| Knowing and Growing |

Trees Teach Us about Growth

We need to identify our own metaphorical roots, trunk, and branches


ow does a person grow? Here and there, in rare moments of respite from our hectic schedules, we ask ourselves that question. We fill our daily lives with mitzvos and good deeds. But in our personal development, most of us feel stagnant. How do we become bigger and broader people?

The Alter of Kelm used to grow wheat in his yeshivah. No, he wasn’t a miller or a baker. He explained that seeing dynamic growth in the world around you sparks personal growth, and can in fact illustrate how a person should grow. We can learn how to grow from nature.

In nature, a tree grows the most. Trees grow continuously throughout their lifespans, and reach prodigious heights. We have a lot to learn from trees about growth. What’s more, we’re innately equipped to grow like them, for the Torah likens a person to a tree.

To learn how to grow from trees, we should contemplate three parts of a tree: the roots, the trunk, and the branches. We need to identify our own metaphorical roots, trunk, and branches, and understand how they each contribute to our growth. In this column, we will focus on the roots; in future columns, we will discuss the trunk and branches, im yirtzeh Hashem.

What functions as our roots? To answer that, we first have to realize that a tree has many roots, which spread out all over the place in a very disorganized fashion. That’s because roots bring water and nutrients to the tree. They seek out nourishment wherever they can reach. We too have roots that bring us the “nourishment” we need to grow. Those roots are our past experiences. They give us the tools, and the confidence, to take on new challenges, improve our characters and break free from negative tendencies.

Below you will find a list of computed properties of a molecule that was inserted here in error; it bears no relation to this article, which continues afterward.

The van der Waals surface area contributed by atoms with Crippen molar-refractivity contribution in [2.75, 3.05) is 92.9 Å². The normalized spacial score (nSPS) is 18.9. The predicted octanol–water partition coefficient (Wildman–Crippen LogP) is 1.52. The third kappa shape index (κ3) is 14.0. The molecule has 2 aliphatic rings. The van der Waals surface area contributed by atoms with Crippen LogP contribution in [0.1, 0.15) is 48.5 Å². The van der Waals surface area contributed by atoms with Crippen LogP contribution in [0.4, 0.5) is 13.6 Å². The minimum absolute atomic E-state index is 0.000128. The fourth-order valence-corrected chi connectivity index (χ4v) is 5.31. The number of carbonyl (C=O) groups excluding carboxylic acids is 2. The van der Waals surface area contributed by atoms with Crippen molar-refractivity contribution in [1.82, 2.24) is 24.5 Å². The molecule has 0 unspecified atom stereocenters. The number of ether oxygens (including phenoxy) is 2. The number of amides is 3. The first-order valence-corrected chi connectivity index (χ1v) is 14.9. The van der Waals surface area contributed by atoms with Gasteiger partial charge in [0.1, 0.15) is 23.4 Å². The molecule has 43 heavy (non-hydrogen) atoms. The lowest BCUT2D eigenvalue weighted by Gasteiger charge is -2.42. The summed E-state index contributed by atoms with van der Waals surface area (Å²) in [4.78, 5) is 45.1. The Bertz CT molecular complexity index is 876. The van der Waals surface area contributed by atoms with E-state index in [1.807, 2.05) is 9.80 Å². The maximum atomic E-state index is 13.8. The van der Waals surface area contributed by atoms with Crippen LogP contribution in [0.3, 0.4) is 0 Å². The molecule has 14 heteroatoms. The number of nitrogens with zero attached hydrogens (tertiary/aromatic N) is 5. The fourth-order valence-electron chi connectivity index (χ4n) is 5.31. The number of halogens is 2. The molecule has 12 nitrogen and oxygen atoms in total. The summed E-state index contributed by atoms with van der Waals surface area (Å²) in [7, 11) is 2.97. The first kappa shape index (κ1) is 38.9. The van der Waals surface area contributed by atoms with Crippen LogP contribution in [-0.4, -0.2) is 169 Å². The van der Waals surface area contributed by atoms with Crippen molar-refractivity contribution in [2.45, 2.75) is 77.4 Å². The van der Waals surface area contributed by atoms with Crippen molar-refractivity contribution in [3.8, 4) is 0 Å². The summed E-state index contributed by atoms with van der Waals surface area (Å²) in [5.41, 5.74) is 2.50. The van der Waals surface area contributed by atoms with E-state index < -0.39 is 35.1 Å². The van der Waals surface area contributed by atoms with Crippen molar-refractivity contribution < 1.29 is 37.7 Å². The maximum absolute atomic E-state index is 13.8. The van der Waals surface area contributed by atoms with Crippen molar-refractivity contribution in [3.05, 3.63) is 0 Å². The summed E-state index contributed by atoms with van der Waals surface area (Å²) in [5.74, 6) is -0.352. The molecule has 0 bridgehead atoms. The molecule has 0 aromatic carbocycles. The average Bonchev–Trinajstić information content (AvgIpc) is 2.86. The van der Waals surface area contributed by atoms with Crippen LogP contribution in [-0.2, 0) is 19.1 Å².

Dovid Hamelech teaches us this lesson. Dovid, young and inexperienced in battle, volunteered to fight Goliath, and went to persuade Shaul Hamelech that he was fit for the job. Needless to say, Dovid, the composer of Sefer Tehillim and the fourth “leg” of the divine Merkavah, was a deeply religious man. What would you expect such a religious person to say to express his confidence? “Hashem will help me!” But that was not how Dovid phrased his argument.

Dovid said: “I was a shepherd, and once a lion grabbed a sheep from my flock. Another time a bear did the same. I went after them and snatched the sheep out of their mouths. They rose up against me, and I slew them. Goliath will be like the lion and the bear.” Only then did he add: “Hashem Who saved me from the lion and the bear will save me from Goliath.”

He firmly believed that Hashem would help him, of course, but that wasn’t the crux of his argument. He looked at his own experiences, and they showed him that he was capable of taking on Goliath. Though he had never been a warrior, he recognized that his life had unexpectedly prepared him for this new

WEcan even learn this lesson from Hashem Himself. At the burning bush, Hashem revealed Himself to Moshe Rabbeinu and told him to take the Jewish People out of Egypt. For a whole week, Moshe argued that he was unworthy of the task. He told Hashem, “I am not a man of words. I am heavy of mouth and heavy of tongue, and cannot speak before Pharaoh.”

Hashem responded: “Who gives a person his mouth, and who makes a person mute, deaf, clear-sighted or blind? It is I, Hashem!”

Hashem’s statement is self-evident to any person of faith. You and I would not need any evidence, let alone Moshe Rabbeinu, who was actually conversing with Hashem. Yet Hashem brought proof for His words.